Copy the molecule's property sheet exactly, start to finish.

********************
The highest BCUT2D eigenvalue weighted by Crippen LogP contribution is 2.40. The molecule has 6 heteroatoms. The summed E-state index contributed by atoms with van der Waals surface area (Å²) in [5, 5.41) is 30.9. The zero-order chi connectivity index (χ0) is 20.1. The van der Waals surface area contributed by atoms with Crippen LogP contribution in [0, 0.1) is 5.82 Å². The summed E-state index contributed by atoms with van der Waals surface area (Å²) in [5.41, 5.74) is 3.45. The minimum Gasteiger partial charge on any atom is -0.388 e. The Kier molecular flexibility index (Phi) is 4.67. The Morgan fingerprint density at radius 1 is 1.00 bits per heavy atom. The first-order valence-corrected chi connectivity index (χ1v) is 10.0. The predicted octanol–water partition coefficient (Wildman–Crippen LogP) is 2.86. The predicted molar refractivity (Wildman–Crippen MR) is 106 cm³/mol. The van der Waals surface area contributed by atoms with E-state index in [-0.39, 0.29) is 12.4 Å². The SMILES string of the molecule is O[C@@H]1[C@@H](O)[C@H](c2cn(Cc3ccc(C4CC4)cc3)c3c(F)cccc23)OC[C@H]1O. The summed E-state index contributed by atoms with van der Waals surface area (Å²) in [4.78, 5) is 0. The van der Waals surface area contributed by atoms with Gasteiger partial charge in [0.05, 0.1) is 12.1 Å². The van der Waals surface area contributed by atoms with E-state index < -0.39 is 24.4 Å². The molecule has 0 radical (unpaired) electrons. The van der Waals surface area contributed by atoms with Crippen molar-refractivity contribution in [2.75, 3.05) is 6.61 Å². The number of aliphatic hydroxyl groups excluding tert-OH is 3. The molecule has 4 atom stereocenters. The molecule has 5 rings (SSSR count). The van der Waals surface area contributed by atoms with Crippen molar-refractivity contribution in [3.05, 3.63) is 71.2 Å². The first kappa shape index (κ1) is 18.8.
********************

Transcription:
The highest BCUT2D eigenvalue weighted by Crippen LogP contribution is 2.40. The molecule has 6 heteroatoms. The summed E-state index contributed by atoms with van der Waals surface area (Å²) in [5, 5.41) is 30.9. The zero-order chi connectivity index (χ0) is 20.1. The van der Waals surface area contributed by atoms with Crippen LogP contribution in [0, 0.1) is 5.82 Å². The summed E-state index contributed by atoms with van der Waals surface area (Å²) in [5.41, 5.74) is 3.45. The minimum Gasteiger partial charge on any atom is -0.388 e. The Kier molecular flexibility index (Phi) is 4.67. The Morgan fingerprint density at radius 1 is 1.00 bits per heavy atom. The first-order valence-corrected chi connectivity index (χ1v) is 10.0. The predicted octanol–water partition coefficient (Wildman–Crippen LogP) is 2.86. The predicted molar refractivity (Wildman–Crippen MR) is 106 cm³/mol. The van der Waals surface area contributed by atoms with E-state index in [-0.39, 0.29) is 12.4 Å². The SMILES string of the molecule is O[C@@H]1[C@@H](O)[C@H](c2cn(Cc3ccc(C4CC4)cc3)c3c(F)cccc23)OC[C@H]1O. The summed E-state index contributed by atoms with van der Waals surface area (Å²) in [4.78, 5) is 0. The van der Waals surface area contributed by atoms with Gasteiger partial charge in [0.05, 0.1) is 12.1 Å². The van der Waals surface area contributed by atoms with E-state index < -0.39 is 24.4 Å². The molecule has 0 radical (unpaired) electrons. The van der Waals surface area contributed by atoms with Crippen molar-refractivity contribution in [2.75, 3.05) is 6.61 Å². The number of aliphatic hydroxyl groups excluding tert-OH is 3. The molecule has 4 atom stereocenters. The molecule has 5 rings (SSSR count). The van der Waals surface area contributed by atoms with Crippen molar-refractivity contribution in [3.05, 3.63) is 71.2 Å². The first kappa shape index (κ1) is 18.8.